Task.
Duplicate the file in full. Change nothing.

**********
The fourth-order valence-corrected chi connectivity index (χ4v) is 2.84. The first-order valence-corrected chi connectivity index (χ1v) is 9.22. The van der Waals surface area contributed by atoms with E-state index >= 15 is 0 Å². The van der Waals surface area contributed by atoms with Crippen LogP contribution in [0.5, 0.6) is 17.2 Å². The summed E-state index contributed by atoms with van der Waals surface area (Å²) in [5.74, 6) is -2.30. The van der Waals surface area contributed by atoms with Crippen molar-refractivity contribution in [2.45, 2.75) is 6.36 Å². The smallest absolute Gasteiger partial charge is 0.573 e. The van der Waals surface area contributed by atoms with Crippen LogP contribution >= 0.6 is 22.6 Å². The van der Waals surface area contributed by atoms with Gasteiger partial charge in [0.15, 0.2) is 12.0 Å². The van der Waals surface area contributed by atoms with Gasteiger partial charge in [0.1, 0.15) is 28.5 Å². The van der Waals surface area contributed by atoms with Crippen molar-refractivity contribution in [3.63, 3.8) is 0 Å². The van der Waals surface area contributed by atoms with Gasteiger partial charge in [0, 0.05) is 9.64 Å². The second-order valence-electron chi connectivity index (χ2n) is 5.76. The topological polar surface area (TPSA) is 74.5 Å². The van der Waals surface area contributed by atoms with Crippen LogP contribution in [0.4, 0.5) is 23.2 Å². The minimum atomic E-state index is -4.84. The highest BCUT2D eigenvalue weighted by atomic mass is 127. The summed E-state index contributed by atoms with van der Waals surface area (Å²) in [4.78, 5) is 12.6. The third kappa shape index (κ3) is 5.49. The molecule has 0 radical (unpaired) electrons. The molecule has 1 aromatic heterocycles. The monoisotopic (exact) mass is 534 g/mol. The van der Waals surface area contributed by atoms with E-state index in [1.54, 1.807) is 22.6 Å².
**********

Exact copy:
The fourth-order valence-corrected chi connectivity index (χ4v) is 2.84. The first-order valence-corrected chi connectivity index (χ1v) is 9.22. The van der Waals surface area contributed by atoms with E-state index >= 15 is 0 Å². The van der Waals surface area contributed by atoms with Crippen LogP contribution in [0.5, 0.6) is 17.2 Å². The summed E-state index contributed by atoms with van der Waals surface area (Å²) in [5.74, 6) is -2.30. The van der Waals surface area contributed by atoms with Crippen molar-refractivity contribution in [2.45, 2.75) is 6.36 Å². The smallest absolute Gasteiger partial charge is 0.573 e. The van der Waals surface area contributed by atoms with Crippen LogP contribution >= 0.6 is 22.6 Å². The van der Waals surface area contributed by atoms with Gasteiger partial charge in [0.15, 0.2) is 12.0 Å². The van der Waals surface area contributed by atoms with Gasteiger partial charge in [0.1, 0.15) is 28.5 Å². The van der Waals surface area contributed by atoms with Crippen molar-refractivity contribution in [3.63, 3.8) is 0 Å². The van der Waals surface area contributed by atoms with Gasteiger partial charge in [0, 0.05) is 9.64 Å². The second-order valence-electron chi connectivity index (χ2n) is 5.76. The topological polar surface area (TPSA) is 74.5 Å². The van der Waals surface area contributed by atoms with Crippen LogP contribution in [0.4, 0.5) is 23.2 Å². The minimum atomic E-state index is -4.84. The highest BCUT2D eigenvalue weighted by atomic mass is 127. The summed E-state index contributed by atoms with van der Waals surface area (Å²) in [4.78, 5) is 12.6. The third kappa shape index (κ3) is 5.49. The molecule has 0 radical (unpaired) electrons. The molecule has 1 aromatic heterocycles. The monoisotopic (exact) mass is 534 g/mol. The van der Waals surface area contributed by atoms with E-state index in [1.54, 1.807) is 22.6 Å².